A 100 infill percentage would mean that the entire object is solid and has no space left while printing the internal structure. This solid infill percentage is preferred in cases like dental implants, prosthetics, prototypes in aerospace, and much more.
Below is a simple cube I printed with 100% Infill. I stopped printing it after it was 20% complete so you can see its internal structure which is completely solid from the inside. Holding it in my hand, I can tell you it feels real solid object.
1. Maximum Strength: Provides the highest structural integrity and durability for printed objects.
2. Enhanced Heat Resistance: Objects with 100% infill are better at withstanding high temperatures.
3. Smooth Surface Finish: Reduces visible layer lines, resulting in a smoother and more aesthetically pleasing surface.
- Longer Print Times: Printing with 100% infill takes significantly more time compared to lower infill percentages.
- Increased Material Usage: It consumes more filament, which can be costly.
- Heavier Objects: Printed items are heavier, which may not be desirable in some cases.
For more please check our 100 Infill guide here.
Best Infill For 3D Printing:
The “best” infill pattern depends on the specific requirements of your 3D-printed object. Here are some general guidelines to help you choose:
- Rectilinear or Honeycomb: These patterns are excellent choices for most applications. They strike a good balance between speed, strength, and material usage.
- Triangular: Use triangular infill when you need added strength and rigidity for structural components.
- Gyroid: Gyroid infill is the best choice for objects that require exceptional strength, especially if weight is a critical factor.
Strongest Infill Pattern:
The choice of infill pattern is especially important when strength is a primary concern, as it impacts the object’s structural integrity and durability. Among the various infill patterns available, the Cubic, Honeycomb, Gyroid, Rectilinear and Triangular infill pattern is often regarded as one of the strongest and most efficient options.
Even though all these 5 patterns are quite strong but if we have to choose one then it’s Cubic infill as the winner. You can check infill strength comparison test here to know why it’s the strongest.
For more detail please check our detail strongest infill pattern guide here.
Fastest Infill Pattern:
The print time is a crucial factor in 3D printing and you might be wondering out of all these pattern which is the fastest? Well, we have written a fastest infill pattern guide here. But just for a summary here, Rectilinear or Lines, Concentric, Triangular, Honeycomb and Zig Zag are fast in printing compared to other infill patterns.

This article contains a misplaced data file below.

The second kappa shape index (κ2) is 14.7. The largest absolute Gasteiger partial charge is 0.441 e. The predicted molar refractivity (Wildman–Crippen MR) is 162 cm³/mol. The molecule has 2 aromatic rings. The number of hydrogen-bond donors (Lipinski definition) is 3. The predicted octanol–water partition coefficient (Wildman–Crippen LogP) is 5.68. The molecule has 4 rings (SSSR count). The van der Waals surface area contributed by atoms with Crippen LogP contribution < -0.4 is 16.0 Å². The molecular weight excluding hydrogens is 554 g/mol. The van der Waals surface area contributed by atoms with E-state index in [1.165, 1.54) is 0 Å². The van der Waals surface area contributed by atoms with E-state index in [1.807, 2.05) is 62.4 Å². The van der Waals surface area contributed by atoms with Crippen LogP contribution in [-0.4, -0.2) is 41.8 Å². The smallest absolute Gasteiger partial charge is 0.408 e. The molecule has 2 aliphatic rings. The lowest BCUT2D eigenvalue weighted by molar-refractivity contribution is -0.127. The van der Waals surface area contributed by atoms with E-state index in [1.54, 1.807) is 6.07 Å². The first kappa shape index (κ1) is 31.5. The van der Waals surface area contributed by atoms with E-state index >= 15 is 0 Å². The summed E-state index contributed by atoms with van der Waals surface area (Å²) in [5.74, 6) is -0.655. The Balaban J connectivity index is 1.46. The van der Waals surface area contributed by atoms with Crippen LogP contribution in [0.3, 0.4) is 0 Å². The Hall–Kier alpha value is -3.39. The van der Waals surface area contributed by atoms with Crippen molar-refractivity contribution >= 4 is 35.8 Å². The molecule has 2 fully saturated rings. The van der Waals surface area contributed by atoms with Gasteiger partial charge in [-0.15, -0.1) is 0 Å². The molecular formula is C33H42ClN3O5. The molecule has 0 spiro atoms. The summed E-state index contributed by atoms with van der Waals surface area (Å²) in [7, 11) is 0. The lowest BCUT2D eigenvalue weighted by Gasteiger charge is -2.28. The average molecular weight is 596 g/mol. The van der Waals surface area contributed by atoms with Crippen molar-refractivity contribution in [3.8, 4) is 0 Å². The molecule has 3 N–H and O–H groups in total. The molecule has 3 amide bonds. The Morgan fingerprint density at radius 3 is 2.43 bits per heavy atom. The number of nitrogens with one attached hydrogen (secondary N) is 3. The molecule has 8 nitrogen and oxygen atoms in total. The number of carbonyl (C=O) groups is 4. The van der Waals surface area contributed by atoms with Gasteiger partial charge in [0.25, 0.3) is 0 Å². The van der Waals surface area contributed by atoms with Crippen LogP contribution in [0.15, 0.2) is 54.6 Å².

Out of all these patterns, I will recommend you use a Rectilinear or Lines pattern to print quickly. It prints in simple straight lines and faster because it requires fewer movements and changes in direction compared to other patterns.
You can check more details about the fastest infill pattern here
Infill overlap refers to the percentage of overlap between the infill and the outer layers (perimeters or outer shell) of a 3D-printed object. It ensures that the infill and the perimeters are well connected, preventing gaps and improving the object’s strength.
The right infill overlap depends on various factors, including the type of material used, the 3D printer’s precision, and the specific requirements of the printed object. Typically, an infill overlap of 10-30% is recommended.
A higher infill overlap percentage can lead to stronger objects but may also cause over-extrusion, leading to rough surfaces. On the other hand, a lower infill overlap percentage may result in weak bonding between the infill and the perimeters, leading to gaps and potential structural weaknesses.
You can read more about Infill Overlap here in detail.
Let’s look at some frequently asked questions related to infill.
What is Infill?
Infill refers to the material used to fill the interior of a 3D-printed object. It provides structural support and density to the printed item, with commonly used infill patterns being honeycomb or grid. The infill percentage determines the amount of empty space within the object, affecting its strength and print time.
Which Infill pattern is the strongest?
The gyroid infill pattern is often considered one of the strongest infill patterns for 3D printing due to its intricate and uniform lattice structure, providing good strength and weight distribution in printed objects.
Is 10% Infill Enough?
10% infill is good for light and non-stress items. You might want to prefer it for toys, decorative items or some prototype.
Can you 3D Print Without Infill?
Yes, you can 3D print without infill, but it may not be suitable for all objects. It will then become a case of 0 infill.